Saturday, September 22, 2012

Fantastic Fest 2012 Review - THE HISTORY OF FUTURE FOLK

Directed by: John Mitchell and Jeremy Kipp Walker
Written by: John Mitchell
Starring: Nils D'Aulaire, Jay Klaitz and Julie Ann Emery
Synopsis: Aliens come to earth to save their own planet, form an acoustic guitar/banjo duo instead. 

As the resident music nerd here, it was my sacred duty to watch and review this film, and I am so glad that I did. At first, I was a little skeptical that this might be another take on the joke-band concept done so well by Flight of the Conchords, but it turned out to be a really enjoyable movie with a fun story.

As the movie was billed, this was the fictional origin story of a real life band.  The story itself, while a little predictable at times, was sweet in its message, and the actual musicianship displayed in the movie was pretty great. The story deals with Bill or as he is known on his home planet, General Trius. His people from the planet Hondo sent him on a mission to find another planet for them to live in because there’s a comet that's slowly headed on a collision course with Hondo. His mission would have taken him to Earth to eventually destroy the planet with a virus to make way for the incoming Hondo population. Something happened that derailed the mission, General Trius heard music. It was at that point that he realized that he couldn’t destroy this planet or its inhabitants, and that would try to figure out a way to save Hondo while not destroying Earth.  Since he has not come back, the Hondo sends a clumsy assassin, Kevin, after him, and that starts a chain of events that sees him getting kicked out of his house and his family life that he had built nearly destroyed.

I’ll be honest when I say that I’m not too familiar with Future Folk. Doing a quick iTunes and Google search, I see that there’s only album that has been released and it just came out in June. I actually really want to see them live because of this movie. The few full songs that they played during the movie were fun and had good songs-man ship. I hate to make the comparison, but just to make it easy, it would be good to compare the humor to Flight of the Conchord songs in that they sound like real songs made by musicians that just happen to have humor instead of something like Lonely Island.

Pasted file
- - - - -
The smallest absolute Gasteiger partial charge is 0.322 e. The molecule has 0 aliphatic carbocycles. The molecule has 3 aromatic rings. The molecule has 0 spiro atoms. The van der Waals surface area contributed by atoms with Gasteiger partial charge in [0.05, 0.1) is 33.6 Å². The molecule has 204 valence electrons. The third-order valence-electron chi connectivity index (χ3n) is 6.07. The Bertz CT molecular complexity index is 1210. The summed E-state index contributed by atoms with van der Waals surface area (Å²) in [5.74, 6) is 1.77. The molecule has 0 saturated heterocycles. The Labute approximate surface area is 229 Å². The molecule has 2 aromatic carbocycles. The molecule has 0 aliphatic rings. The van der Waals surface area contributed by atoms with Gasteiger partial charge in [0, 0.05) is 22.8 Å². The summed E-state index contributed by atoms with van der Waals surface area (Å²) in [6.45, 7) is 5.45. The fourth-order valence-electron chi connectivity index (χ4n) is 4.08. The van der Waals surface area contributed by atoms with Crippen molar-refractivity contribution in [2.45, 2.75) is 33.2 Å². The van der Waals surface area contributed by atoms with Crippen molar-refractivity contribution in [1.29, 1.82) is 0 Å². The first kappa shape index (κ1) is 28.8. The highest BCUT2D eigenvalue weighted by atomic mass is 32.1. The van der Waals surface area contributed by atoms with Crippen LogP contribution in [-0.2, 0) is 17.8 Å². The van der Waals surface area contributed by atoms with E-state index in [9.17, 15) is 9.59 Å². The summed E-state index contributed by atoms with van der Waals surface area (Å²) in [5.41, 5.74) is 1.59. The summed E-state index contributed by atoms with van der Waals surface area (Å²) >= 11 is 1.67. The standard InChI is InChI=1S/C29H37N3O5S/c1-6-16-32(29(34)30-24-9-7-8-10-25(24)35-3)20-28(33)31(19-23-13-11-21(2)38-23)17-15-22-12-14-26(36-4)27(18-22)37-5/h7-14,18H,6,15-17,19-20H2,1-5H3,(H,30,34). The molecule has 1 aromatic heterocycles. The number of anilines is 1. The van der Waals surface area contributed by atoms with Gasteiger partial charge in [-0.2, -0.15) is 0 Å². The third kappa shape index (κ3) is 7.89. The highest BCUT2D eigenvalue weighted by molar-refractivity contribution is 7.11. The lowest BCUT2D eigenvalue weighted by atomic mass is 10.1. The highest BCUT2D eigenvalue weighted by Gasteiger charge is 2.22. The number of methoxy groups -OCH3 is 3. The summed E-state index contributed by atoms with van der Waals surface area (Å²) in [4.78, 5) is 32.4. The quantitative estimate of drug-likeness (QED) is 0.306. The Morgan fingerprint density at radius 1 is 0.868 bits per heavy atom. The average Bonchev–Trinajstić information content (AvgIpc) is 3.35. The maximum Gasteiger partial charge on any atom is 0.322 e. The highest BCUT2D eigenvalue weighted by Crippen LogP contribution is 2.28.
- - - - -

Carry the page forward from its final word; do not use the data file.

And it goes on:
The movie itself has a "musical" type of humor to it where you'll see things like Kevin learning an entire catalog of songs in just under 26 hours among other things. Another example is Bill, as the Earth expert, contrasting well to Kevin's wide-eyed sense of wonderment to this new culture that makes them a competent on-screen duo. My favorite scenes included Bill and Kevin just walking around with the native Hondo suits around in public like it's not a big deal. Apparently in Hondo, they didn’t know about buckets so that would explain their goofy looking helmets that you see in the poster and in all of the marketing material.

Just like any movie where a character’s life unravels around him, Bill’s story take the usual turns and story beats, like when his wife asks him what is going on and instead of telling the truth, he needs to lie to “protect her.” It’s stuff like this that kept the movie from being 100% amazing to me. There was a portion towards the middle that really dragged on because it was full of the aforementioned movie clich├ęs. I think where the movie shines is not so much what it’s saying but how it’s saying it. I really like the fact that the overlying message is the positive effect that music can have. That music is something so moving that it’s worth saving an entire planet, and in a festival of super messed up movies, it's pretty great to see. 

THE HISTORY OF FUTURE FOLK screens Sunday, September 23rd at 9:30pm and on Thursday, September 27th at 12:00pm.

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